Sunday, October 25, 2015

27th Nordic Workshop on Programming Theory

The 27th Nordic Workshop on Programming Theory (NWPT 2015) was held at Reykjavik University in the period 21-23 October and was organized by AnnaIngolfsdottir and me in cooperation with our postdocs  Dario Della Monica, Ignacio Fabregas and Alvaro Garcia Perez. It finished on Friday, 23 October,  at around 17:30 after three packed days of scientific presentations.

The workshop had 57 registered participants (50 of which came from abroad, giving yet another indication of the powerful lure of Iceland as a destination for scientific events), and several talks were also attended by some local faculty members and students who were not officially registered for the workshop. All sessions had a good audience, including the very last one.

The workshop was graced by three excellent invited talks and the quality of the contributed presentations was consistently high. It was very pleasing to see many young researchers deliver clear, well prepared and well paced presentations. You can find all the abstracts for the contributed presentations and the slides for nearly all the talks here.

The invited talks were delivered by Rocco De Nicola (IMT Lucca, IT), Marta Kwiatkowska (University of Oxford, UK) and Jiri Srba; (Aalborg University, DK).

Rocco kicked off the workshop with a talk entitled Languages and Models for Collective Adaptive Systems (slides). Collective Adaptive Systems are heterogeneous collections of autonomous task-oriented systems that cooperate on common goals forming a collective system. Such systems consist of massive numbers of components that interact in complex ways amongst themselves and with other systems; they operate in open and non-deterministic environments, dynamically adapting to new requirements, technologies and environmental conditions. Developing such systems poses challenges to the developers such as the sheer number of components, the need to adapt to changing environments and requirements, the emergent behaviour resulting from complex interactions and the uncertainty both at design-time and at run-time. In his talk, Rocco presented the SCEL language developed by his research group for programming collective adaptive systems and its underlying theory.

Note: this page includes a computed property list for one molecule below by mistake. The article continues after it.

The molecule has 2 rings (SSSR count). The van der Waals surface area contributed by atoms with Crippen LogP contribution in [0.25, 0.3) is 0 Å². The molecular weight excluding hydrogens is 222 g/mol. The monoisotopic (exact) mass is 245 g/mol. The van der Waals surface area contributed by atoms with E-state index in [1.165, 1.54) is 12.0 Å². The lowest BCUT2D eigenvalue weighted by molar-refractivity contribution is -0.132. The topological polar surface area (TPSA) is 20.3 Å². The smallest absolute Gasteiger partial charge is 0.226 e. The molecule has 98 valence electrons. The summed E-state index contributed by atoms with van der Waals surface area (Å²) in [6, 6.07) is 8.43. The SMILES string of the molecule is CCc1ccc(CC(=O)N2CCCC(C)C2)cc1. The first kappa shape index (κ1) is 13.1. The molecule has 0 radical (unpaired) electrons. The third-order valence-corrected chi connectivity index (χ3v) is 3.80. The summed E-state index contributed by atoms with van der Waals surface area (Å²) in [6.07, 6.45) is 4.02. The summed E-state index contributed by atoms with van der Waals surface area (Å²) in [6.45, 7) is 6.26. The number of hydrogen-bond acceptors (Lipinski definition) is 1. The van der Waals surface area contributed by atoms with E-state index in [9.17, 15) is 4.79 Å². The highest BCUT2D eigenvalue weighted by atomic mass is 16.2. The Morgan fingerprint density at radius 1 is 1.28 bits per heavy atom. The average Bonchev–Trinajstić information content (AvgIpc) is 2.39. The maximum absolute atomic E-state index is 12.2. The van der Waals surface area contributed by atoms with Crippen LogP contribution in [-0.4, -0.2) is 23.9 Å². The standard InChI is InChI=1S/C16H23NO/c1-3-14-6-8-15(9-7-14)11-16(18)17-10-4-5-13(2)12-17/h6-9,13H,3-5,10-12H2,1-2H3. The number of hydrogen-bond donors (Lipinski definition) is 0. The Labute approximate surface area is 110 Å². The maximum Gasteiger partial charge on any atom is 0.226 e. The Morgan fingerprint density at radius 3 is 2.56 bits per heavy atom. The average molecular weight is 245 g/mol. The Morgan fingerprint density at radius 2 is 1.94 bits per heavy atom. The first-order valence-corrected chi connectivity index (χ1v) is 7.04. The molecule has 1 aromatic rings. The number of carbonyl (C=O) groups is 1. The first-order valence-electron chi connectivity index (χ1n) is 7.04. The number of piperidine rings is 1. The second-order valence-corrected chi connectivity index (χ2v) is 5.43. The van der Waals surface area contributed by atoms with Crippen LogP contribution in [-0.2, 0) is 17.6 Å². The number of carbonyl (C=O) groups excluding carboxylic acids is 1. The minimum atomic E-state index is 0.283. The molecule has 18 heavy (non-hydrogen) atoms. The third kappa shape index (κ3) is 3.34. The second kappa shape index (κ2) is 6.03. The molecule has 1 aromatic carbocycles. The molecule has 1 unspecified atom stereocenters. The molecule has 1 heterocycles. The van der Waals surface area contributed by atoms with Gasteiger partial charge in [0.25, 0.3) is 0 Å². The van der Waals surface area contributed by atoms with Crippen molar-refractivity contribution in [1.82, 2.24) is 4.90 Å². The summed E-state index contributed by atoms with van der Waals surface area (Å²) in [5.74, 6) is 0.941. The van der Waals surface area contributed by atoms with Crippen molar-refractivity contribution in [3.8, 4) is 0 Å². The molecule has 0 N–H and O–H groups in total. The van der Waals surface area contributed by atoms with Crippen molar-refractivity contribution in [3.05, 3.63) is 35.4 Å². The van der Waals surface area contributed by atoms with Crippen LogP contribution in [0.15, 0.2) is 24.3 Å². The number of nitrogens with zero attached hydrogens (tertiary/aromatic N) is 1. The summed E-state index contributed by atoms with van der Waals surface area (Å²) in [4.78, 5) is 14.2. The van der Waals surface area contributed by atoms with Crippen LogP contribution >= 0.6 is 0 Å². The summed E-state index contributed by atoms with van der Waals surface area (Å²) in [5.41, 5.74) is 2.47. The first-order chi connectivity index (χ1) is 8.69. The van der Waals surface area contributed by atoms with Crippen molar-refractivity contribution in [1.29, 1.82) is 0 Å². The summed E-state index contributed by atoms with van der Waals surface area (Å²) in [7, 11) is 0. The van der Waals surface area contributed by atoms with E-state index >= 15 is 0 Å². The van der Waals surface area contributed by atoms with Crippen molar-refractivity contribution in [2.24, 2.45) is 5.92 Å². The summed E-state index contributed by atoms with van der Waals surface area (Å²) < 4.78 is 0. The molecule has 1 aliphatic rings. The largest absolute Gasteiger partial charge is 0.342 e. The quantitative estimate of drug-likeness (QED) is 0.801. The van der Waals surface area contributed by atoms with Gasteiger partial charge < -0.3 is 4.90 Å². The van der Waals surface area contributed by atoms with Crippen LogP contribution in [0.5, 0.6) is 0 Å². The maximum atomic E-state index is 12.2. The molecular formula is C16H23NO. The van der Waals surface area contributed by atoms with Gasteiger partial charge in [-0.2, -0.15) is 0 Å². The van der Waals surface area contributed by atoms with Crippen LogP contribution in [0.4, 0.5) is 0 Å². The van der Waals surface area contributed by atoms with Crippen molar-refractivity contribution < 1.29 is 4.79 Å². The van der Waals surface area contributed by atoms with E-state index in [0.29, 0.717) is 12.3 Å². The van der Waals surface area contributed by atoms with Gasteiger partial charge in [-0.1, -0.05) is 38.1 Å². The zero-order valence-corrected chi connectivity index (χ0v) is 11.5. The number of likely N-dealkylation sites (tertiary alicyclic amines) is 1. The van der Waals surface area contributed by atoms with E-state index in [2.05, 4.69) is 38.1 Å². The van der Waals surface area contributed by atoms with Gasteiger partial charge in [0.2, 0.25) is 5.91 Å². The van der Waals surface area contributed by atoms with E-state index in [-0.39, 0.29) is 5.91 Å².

Jiri delivered the Thursday invited talk on  Techniques and Tools for thefl Analysis of Timed Workflows (slides). According to Wikipedia, a work flow consists of an orchestrated and repeatable pattern of business activity enabled by the systematic organization of resources into processes that transform materials, provide services, or process information. Many such workflows have strong real-time requirements, and their modelling and analysis is a significant challenge.

In his talk, Jiri suggested a workflow model based on timed-arc Petri nets and introduced the foundational problems of soundness and strong (time-bounded) soundness. He addressed the decidability of these problems and showed, among other results, that soundness is decidable for monotonic workflow nets while reachability is undecidable. For general timed-arc workflow nets, soundness and strong soundness become undecidable, though one can design efficient verification algorithms for the practically interesting subclass of bounded nets. Finally, he demonstrated the usability of the theory by presenting case studies dealing with a Brake System Control Unit used in aircraft certification, the MPEG2 encoding algorithm, a blood transfusion workflow and a home automation system for a family house.